The Necessity of Speech-Language Intervention in West Syndrome Case: A Case Report
Introduction: The West syndrome (WS) is a severe form of epilepsy manifested in the 5th month of life. It has many causes, among them organic brain dysfunction whose origins may be prenatal, perinatal, or postnatal. Accompanied by spasms, in most cases, exist change in neurological examination, often for hypotonia. The accumulation of bronchial secretions is also mentioned. It is known that respiratory capacity depends on lungs and thoracic mobility, as muscle strength and coordination of expiratory and inspiratory muscles. In syndrome, respiratory problems can be related with the restriction of exercise that may lead to respiratory movements with suction effect on the walls of the thorax, reducing the amount of air stored. Swallowing problems may exist with aspiration of food.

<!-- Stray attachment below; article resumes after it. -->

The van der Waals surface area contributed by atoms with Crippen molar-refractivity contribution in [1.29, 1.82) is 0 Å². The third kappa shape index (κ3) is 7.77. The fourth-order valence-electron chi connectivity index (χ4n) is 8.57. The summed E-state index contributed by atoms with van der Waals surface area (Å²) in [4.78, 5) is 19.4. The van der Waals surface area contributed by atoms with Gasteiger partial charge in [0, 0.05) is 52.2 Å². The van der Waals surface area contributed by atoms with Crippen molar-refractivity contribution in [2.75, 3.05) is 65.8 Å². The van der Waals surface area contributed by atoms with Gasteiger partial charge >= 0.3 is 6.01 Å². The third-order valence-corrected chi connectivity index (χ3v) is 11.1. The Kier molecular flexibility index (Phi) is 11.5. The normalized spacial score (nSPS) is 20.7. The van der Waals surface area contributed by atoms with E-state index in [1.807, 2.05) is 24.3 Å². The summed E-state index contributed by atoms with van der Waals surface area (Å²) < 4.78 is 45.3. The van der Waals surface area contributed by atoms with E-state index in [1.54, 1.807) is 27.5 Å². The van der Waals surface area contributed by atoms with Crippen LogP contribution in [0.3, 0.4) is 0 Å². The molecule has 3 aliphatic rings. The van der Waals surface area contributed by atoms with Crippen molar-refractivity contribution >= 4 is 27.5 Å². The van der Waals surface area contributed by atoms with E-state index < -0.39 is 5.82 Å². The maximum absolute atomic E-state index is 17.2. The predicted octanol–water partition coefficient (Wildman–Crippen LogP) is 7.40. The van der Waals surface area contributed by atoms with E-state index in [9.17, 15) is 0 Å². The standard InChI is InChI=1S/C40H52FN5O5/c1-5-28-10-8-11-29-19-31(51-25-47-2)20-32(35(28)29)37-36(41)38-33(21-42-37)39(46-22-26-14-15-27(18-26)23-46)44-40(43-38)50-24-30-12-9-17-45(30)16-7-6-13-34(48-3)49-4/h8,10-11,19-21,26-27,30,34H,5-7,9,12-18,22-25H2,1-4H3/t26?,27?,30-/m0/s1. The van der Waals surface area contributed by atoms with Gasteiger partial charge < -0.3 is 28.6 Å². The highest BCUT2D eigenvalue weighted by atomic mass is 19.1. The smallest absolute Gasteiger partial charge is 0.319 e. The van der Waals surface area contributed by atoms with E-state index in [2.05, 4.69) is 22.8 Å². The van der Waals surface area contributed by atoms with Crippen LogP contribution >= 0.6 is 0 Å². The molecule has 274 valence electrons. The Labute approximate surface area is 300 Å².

Objectives: The aim of this study is to assess the aspects of responsiveness swallowing of a child with WS.
Resumed Report: Monitoring of a 1 year and 6 months old child with WS was done, who was admitted to a hospital in the city of Porto Alegre, RS, Brazil. In observation of the supply, there was difficulty in maintaining body position, standard head extension, weak uptake from food, adequate propulsion, and two episodes of weak cough (not protective) during swallowing . There was no change in the pattern of cervical auscultation pre and post feed.
Conclusion: Few studies have addressed the relationship of dysphagia with syndrome, creating the need for deepening of related studies in order to reduce aggravated risks to the child before this dysfunction.
Keywords: West syndrome, deglutition disorders, feed.